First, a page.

We manage energy project development, environmental permitting, remediation and compliance, industrial hygiene, health & safety, auditing, environmental management, government relations. We solve your problems in all of these areas. We move quickly and dig deeply to reach your goals. We work wherever you are.
How can SMG help you?
Stormwater General Permit KYR00 Expires May 31st
WRITTEN BYWilliam Shane, P.E.
The Kentucky KYR00 general permit for stormwater discharges associated with industrial activity expires at midnight on May 31, 2018. According to the Division of Water, the plan is to public notice the KYR00 draft permit sometime in March 2018 with the goal to not have a lapse in coverage. The public notice period is 30 days. With such a short time between the end of the public notice period and an anticipated issuance date prior to May 31, 2018, it would appear that no major changes are coming. Upon reissuance of the KYR00 permit, all current permitted facilities will be sent notification to reapply. In order to continue coverage under the new general permit, a renewal application must be submitted. The Division of Water will terminate any permit for which a renewal application is not received.
If the permit were to expire prior to re-issuance, facilities with a current KYR00 permit will have continued coverage until the reissuance is available. As a point of reference, the previous KYR00 permit expired on September 30, 2007, while the current permit did not become effective until June 1, 2013. Any facilities seeking new coverage for stormwater discharges during the interim period would be required to obtain an individual KPDES permit. Therefore, if a KYR00 permit is needed for your facility, you may want to consider applying well before the expiration date to stay under a general permit.
We will update this blog with any new information once it is available. William Shane is an Environmental Engineer at Smith Management Group. William can be reached at email@example.com.
New Facility Permitting
A large alcoholic beverage company was planning to construct a distillery along a lake in Kentucky and use the fresh limestone water for bourbon production. The proposed site was a former farm with historic activities dating back to the 1880s. A water intake structure was required in the lake and along the adjacent shoreline which was owned by others. Several ephemeral and intermittent streams would be impacted by the construction. The client needed a US Army Corps of Engineers (USACE) Clean Water Act (CWA) Section 404 Permit, a Kentucky Division of Water 401 Water Quality Certification, a water withdrawal permit, a permit for construction in and along a stream, and a construction stormwater permit. Additionally, an air permit was required prior to construction for the aging warehouses, distillery equipment, and other emission units. Evaluation for cultural and historic resources and endangered species evaluations were required under the National Environmental Policy Act (NEPA) and Endangered Species Act (ESA).
As the construction proceeded and operations began, a number of operating permits and environmental and hazardous materials compliance plans were required. The project required coordination with the nearby city for drinking water use and industrial wastewater pretreatment and discharge. Recordkeeping and reporting were needed prior to facility personnel being mobilized to the site. Set up and management of environmental systems during the transition to full operations was needed.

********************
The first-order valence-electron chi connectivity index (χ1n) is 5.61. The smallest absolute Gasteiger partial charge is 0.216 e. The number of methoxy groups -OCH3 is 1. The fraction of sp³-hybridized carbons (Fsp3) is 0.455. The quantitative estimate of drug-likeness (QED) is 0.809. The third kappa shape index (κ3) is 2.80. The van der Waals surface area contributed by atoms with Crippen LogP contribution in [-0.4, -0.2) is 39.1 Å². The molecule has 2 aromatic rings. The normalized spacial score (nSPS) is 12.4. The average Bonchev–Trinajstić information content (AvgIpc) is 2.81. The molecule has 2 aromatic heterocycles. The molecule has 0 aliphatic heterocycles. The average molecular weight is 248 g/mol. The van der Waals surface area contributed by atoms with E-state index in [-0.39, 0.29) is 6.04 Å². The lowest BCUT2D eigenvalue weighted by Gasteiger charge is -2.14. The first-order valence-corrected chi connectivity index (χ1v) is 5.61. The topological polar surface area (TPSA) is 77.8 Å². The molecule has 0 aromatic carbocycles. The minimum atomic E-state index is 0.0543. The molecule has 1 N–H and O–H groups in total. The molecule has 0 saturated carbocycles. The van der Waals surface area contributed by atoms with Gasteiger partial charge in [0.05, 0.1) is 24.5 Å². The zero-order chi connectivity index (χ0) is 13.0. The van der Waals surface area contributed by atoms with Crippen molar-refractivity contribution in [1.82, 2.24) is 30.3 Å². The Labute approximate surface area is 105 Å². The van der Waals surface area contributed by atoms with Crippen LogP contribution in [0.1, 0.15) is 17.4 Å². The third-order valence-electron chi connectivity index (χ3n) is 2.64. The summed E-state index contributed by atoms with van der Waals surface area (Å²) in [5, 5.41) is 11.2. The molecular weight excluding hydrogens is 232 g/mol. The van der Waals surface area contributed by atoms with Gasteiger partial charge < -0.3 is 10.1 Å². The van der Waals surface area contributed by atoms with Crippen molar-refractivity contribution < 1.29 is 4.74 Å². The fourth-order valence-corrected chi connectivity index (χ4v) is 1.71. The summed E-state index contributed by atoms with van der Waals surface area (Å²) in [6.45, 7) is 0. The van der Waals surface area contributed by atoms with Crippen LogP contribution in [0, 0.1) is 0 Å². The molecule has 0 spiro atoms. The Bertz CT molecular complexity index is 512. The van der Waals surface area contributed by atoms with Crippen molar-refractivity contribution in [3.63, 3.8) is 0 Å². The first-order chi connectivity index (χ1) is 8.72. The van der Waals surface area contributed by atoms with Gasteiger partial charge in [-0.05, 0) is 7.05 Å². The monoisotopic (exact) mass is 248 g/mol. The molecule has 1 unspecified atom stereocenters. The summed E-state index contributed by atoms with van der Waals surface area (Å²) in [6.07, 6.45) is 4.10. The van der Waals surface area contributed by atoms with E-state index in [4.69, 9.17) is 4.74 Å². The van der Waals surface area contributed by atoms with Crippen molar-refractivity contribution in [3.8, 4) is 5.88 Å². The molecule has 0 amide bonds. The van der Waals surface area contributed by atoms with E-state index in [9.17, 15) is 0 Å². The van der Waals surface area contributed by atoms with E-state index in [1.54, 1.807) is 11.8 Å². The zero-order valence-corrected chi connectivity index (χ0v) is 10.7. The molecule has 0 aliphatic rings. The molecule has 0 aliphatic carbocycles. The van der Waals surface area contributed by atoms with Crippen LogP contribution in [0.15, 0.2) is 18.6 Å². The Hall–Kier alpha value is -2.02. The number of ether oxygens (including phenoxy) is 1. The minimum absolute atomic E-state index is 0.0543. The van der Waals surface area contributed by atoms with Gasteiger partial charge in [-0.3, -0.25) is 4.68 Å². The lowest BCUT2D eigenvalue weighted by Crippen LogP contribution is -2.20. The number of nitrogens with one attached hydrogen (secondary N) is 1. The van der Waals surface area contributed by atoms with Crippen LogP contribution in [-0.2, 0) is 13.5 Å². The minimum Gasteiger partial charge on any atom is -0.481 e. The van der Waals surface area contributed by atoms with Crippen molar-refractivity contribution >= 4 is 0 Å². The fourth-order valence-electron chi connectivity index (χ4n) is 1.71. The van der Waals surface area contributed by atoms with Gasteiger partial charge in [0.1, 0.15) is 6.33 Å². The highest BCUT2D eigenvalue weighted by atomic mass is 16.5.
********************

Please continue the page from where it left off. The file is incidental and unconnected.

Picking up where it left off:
During the planning and initial construction phases, SMG managed the environmental permitting and environmental compliance for the site. The process involved application preparation and coordination with multiple regulatory agencies including the USACE, Kentucky Division of Water, Kentucky Division of Air Quality, US Fish and Wildlife Services, Kentucky Department of Fish and Wildlife Resources, Kentucky Heritage Council, and local agencies. Permits included stream mitigation, cultural and historic resources investigation, coordination with state and federal Fish and Wildlife agencies, and State 401 water quality certification, and the Section 404 permit, which required wetland and stream delineation. SMG coordinated with the client’s project team to minimize stream impacts and to adhere to the schedule by expediting the permit processing. State stream construction, water withdrawal, and air permits were also obtained. SMG provided onsite observation to assess contractor compliance with the stormwater permit and managed environmental permit reporting.
During the later construction phase, SMG managed the environmental permitting and compliance for the new distillery. The initial environmental and hazardous material compliance plans (GPP, HMPC, and SWPPP) were prepared and applications for operating permits, such as industrial wastewater pretreatment and discharge and industrial stormwater discharge, were readied and submitted. SMG provided training to the initial employees regarding hazardous material management and groundwater/stormwater protection. SMG worked with the new Risk Manager for the site to transition responsibility for environmental and hazardous material compliance.
SMG’s management of the environmental planning and permitting for the facility, successfully supported the construction schedule and managed environmental compliance for the initial site operations. SMG continued to work with the owner to obtain remaining operational permits and to transition environmental compliance responsibilities to the new facility staff to support startup and initial operations. The facility was completed on schedule and provides a significant economic benefit to the surrounding community.